In the case of -LIJ, that report did not mention the crew notifying the ATC of the flap problem at anytime during the flight. This is consistent with all the info received on that flight over here... unless I missed something. Although the report isn't out, sources within Lion have said that flap assymetry caused the lockout.

As to a flap15 landing, well, it is "not the usual" unless one practices them often... a higher angle of attack is needed, but I've been told by few who had done flap15 due to malfunctions that the flare requires less of a nose up... (ground effect, etc...)... yes, perhaps Cur would be able to tell us here.

Quote:
makes the aeroplane MORE LIKELY to bounce unless you make sure that the touchdown is as smooth as you can make it.

One case brought to me was one where the pilot had to manipulate the speedbrakes to bring the airplane down... I guess there are just a lot of variables involved here.

What is deemed "Adequate skills" may differ from place to place, it seems that my region has the unfortunate lack in experience on flap15 landings... but that doesn't necessarily mean that the skills here are inadequate unless overall, there is a deficiency.

As to approaching Makassar 31, the tight pattern is required regardless due to the terrain. That does not mean whatever flap deployment one does there is late, and I don't see anything indicating a late flap deployment in the case of LIJ either.

The comment "The crew maneuvered in a close pattern due to proximity of terrain on under the base and final approach areas of runway 31." has nothing to do with early/late flap deployment and neither does it imply so. It's flap15 gear down by the time you're abeam of the runway, and flap30 anywhere from downwind to base leg as long as you're more than 500' AGL. I've been in approaches where flap30 was deployed abeam of the runway... coz yes, it's pretty tight over there! And it was a flap40 landing.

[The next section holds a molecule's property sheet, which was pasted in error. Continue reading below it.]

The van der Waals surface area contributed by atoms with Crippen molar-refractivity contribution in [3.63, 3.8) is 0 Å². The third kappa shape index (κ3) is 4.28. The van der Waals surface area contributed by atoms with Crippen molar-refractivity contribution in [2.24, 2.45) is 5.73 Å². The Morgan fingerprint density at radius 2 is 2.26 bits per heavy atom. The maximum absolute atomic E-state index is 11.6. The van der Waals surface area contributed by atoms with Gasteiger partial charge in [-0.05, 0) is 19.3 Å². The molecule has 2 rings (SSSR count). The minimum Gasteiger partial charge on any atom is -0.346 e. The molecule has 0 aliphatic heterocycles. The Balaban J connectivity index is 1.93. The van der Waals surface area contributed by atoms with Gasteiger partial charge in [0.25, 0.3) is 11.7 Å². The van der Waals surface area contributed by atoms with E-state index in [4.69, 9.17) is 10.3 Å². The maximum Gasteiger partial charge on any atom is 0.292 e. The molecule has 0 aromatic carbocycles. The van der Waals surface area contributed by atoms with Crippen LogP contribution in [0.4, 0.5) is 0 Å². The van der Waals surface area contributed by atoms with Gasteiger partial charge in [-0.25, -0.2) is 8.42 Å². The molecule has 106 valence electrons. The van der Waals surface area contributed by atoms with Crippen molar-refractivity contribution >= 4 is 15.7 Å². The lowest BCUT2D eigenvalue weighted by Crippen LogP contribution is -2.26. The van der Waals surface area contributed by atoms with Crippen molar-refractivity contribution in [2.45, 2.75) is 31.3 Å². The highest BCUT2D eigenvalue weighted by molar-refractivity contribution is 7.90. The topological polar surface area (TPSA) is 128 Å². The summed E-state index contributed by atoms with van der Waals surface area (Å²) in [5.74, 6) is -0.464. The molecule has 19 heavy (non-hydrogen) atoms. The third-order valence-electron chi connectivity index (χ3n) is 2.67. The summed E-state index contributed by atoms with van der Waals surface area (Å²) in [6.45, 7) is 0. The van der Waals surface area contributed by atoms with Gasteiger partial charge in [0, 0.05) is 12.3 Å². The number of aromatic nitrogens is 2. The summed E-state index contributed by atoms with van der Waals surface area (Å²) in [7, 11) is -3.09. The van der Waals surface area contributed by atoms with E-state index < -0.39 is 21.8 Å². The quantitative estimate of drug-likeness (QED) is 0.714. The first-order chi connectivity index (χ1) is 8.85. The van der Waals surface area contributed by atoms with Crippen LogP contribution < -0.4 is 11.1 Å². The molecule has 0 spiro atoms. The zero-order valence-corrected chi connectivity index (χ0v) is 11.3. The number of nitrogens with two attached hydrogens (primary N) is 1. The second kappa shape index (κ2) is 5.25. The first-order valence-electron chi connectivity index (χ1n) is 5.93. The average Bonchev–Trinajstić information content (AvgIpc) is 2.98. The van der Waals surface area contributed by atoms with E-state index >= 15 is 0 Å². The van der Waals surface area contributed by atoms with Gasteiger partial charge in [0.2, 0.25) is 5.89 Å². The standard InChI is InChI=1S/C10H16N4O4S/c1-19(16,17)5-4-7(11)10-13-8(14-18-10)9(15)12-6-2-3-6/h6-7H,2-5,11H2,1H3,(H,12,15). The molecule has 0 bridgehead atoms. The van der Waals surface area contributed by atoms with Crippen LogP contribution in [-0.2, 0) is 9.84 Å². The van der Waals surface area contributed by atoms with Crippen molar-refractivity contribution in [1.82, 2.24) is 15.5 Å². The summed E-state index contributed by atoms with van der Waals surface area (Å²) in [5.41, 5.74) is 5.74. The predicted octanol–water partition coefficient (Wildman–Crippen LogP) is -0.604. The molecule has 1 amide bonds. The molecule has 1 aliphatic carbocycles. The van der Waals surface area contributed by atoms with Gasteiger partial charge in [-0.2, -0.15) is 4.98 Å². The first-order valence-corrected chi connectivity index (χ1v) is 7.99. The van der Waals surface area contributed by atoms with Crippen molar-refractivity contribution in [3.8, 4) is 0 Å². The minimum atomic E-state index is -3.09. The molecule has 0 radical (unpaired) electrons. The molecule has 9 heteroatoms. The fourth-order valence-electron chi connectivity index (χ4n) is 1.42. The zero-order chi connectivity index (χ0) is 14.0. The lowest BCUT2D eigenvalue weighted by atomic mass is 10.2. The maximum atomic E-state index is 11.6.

Late, in terms of flap deployment, is only when you haven't been in landing config by the time you've passed 500' AGL in visual (stable & in the slot not withstanding).

The question is always WHEN they deployed the landing flap, but again...

Quote:
Once again suggests that selection of landing flap may have been closer in than it should have been?

Indicates your desire to want to hear "yes, they deployed it late!"...

Quote:
EITHER they selected the additional flap so late in the approach that they did not have time to react to it failing to deploy (pilot error) -

OR the malfunction took a hitherto unheard-of form; that is, the flaps initially deployed and then, by some miraculous combination of circumstances, retracted THEMSELVES at the last moment.

And there again... your view was they were late, or something which if it does end up being reported as a cause in the investigations, would make me wonder what the investigators have been smoking or what Boeing was smoking when they designed it.

Is it just not possible, in your view, that this could have happened if the flaps were deployed according to the normal schedule at the correct phase in time, at the correct approach profile prior to deploying flap30, but then something just screws up? Or the pilots just simply screwed up as a result, call it inadequate skill or whatever else?

It seems that the approaches we're taking on this accident is totally opposite. One being from no deviation from normal procedures and investigating progressive deviations until the possible results matches what happened, the other being from a total deviation and trying to find ways to explain what happened...

Mandala499
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NAV20
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RE: Indonesian B737 Crash, Part 3

Wed Mar 21, 2007 9:27 pm

Getting a bit convoluted, Mandala499 - but this is a great thread, we're both still polite!  Smile

Quoting Mandala499 (Reply 36):
Is it just not possible, in your view, that this could have happened if the flaps were deployed according to the normal schedule at the correct phase in time, at the correct approach profile prior to deploying flap30, but then something just screws up?

Look - anything's 'possible.' But yes, basically I'm saying that if flaps 30 was selected at the proper time, with the aeroplane at the correct speed, on the glideslope etc., any malfunction (which would almost certainly have been asymmetric) need not have caused the accident; because the pilots would have had plenty of time either to adjust the approach or to execute a go-around.

Quoting Mandala499 (Reply 36):
but then something just screws up?

If you mean a mechanical problem, that would have had to be something additional, something different.

Quoting Mandala499 (Reply 36):
As to a flap15 landing, well, it is "not the usual" unless one practices them often... a higher angle of attack is needed, but I've been told by few who had done flap15 due to malfunctions that the flare requires less of a nose up...